3, June 2016
Amnesty International has strongly denounced a recently-signed agreement between the European Union and Turkey to curb the flow of asylum seekers to Europe. The UK-based rights group said in a 35-page briefing on Friday that the EU-Turkey deal is “illegal” and “reckless,” urging the 28-nation bloc to stop plans to return asylum seekers to Turkey.
The rights body added that Ankara lacks the capacity to process asylum applications and cannot be considered “a safe third country.” The international rights group noted that the March deal is unlawful because refugees and asylum seekers do not have “effective protection” in Turkey. Turkey does not accord full refugee status, and most refugees in the country do not receive support from the Ankara government, Amnesty said.
The report also touched on the issue of forced returns, asserting that Syrians in Turkey are at risk of being forcibly sent back to their country. This comes as a number of rights activists and institutions, including the United Nations Refugee Agency, have voiced concern about the deal. Rights groups say the accord could lead to the collective expulsions of people fleeing war and violence, and is in violation of international law.
John Dalhuisen, Amnesty’s director for Europe and Central Asia, also took a swipe at the EU-Turkey deal on refugees, saying the bloc has misrepresented the realities on the ground. “In its relentless efforts to prevent irregular migrants to Europe, the EU has willfully misrepresented what is actually happening on the ground in Turkey.” Under the deal, Ankara is obliged to take back all refugees deported from Greece. In return, Ankara was promised financial aid, the acceleration of visa liberalization talks and progress in its EU membership negotiations.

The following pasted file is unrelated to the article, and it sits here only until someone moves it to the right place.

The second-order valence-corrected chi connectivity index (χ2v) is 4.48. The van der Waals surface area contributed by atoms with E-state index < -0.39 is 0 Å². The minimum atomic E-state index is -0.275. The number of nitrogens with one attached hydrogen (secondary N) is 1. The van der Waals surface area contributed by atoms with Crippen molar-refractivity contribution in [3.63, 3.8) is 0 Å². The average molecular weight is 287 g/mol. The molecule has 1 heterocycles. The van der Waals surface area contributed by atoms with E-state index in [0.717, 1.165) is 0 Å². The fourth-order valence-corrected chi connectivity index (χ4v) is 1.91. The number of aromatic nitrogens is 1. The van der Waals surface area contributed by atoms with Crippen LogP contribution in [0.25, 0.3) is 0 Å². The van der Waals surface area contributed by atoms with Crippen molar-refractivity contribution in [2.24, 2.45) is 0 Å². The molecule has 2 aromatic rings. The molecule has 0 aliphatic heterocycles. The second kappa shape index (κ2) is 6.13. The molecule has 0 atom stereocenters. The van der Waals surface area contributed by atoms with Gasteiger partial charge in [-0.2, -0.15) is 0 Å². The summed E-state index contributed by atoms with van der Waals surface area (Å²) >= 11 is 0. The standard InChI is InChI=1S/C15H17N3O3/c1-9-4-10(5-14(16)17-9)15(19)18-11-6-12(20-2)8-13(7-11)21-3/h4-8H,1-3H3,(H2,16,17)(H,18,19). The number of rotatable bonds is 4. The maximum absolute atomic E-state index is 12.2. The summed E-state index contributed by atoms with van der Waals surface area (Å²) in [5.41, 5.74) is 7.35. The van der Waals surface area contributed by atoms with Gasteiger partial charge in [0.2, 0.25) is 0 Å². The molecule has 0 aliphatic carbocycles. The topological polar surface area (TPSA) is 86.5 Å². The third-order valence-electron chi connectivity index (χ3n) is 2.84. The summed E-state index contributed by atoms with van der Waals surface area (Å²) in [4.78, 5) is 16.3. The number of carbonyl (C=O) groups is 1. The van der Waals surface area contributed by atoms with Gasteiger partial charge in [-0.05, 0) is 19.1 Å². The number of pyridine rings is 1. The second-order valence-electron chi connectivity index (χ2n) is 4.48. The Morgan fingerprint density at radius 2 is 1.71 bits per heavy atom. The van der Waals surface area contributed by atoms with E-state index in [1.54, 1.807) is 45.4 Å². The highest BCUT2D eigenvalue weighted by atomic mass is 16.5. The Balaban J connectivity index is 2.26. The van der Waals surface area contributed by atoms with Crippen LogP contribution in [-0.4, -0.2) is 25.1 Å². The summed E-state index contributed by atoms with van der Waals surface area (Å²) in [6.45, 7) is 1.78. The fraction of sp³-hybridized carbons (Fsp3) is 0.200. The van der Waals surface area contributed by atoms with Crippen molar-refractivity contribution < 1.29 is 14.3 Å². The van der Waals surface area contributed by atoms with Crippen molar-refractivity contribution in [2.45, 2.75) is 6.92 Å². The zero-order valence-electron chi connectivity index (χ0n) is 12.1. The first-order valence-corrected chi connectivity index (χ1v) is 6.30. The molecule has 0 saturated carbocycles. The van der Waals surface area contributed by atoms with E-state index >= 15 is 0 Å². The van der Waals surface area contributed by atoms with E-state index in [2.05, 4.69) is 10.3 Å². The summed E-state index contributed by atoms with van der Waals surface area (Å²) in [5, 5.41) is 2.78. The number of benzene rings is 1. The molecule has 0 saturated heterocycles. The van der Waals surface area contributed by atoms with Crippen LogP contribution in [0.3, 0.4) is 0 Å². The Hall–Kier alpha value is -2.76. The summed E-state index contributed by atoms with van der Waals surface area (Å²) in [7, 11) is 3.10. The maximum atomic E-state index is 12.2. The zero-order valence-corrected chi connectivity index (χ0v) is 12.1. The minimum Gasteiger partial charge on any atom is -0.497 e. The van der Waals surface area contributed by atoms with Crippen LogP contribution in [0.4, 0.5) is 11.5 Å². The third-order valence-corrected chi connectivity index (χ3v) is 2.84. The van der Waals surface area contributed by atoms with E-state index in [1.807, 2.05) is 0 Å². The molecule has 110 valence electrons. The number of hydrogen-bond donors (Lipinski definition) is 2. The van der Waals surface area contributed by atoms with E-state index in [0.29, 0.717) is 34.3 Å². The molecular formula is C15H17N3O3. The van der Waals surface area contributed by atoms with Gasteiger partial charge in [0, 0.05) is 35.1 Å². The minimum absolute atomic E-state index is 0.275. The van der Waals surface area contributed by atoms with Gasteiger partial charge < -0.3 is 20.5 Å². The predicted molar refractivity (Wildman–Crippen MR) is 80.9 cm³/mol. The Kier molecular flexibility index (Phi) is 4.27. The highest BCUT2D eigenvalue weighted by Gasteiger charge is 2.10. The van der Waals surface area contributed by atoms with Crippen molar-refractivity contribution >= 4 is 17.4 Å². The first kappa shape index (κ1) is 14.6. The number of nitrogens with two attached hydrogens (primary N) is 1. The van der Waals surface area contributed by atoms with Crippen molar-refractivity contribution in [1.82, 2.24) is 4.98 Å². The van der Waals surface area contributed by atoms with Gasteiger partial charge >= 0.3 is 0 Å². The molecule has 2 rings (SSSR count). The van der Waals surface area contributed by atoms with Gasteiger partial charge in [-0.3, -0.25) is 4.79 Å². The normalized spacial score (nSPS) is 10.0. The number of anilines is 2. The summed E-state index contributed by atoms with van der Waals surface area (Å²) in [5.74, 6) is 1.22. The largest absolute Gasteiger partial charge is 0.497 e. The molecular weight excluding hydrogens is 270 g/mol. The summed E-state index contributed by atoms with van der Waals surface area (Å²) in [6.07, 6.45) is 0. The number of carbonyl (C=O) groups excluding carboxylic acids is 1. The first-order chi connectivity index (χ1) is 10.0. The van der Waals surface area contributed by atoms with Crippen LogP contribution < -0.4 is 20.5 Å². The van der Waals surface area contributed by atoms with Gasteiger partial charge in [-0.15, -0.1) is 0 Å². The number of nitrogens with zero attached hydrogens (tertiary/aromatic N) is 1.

The EU leaders are insisting that Turkey meet 72 conditions before the visa exemption is approved, including an end to prosecuting academics and journalists. Granting visa waiver to Turkey, a country of nearly 80 million, is highly controversial among EU states where some fear it would open the way for more refugees to the bloc already struggling with its worst migration crisis in decades. Europe is now concerned that the continent would face another refugee influx as President Recep Tayyip Erdogan has repeatedly warned that Turkey would allow the refugees to enter Europe if it failed to meet its commitments.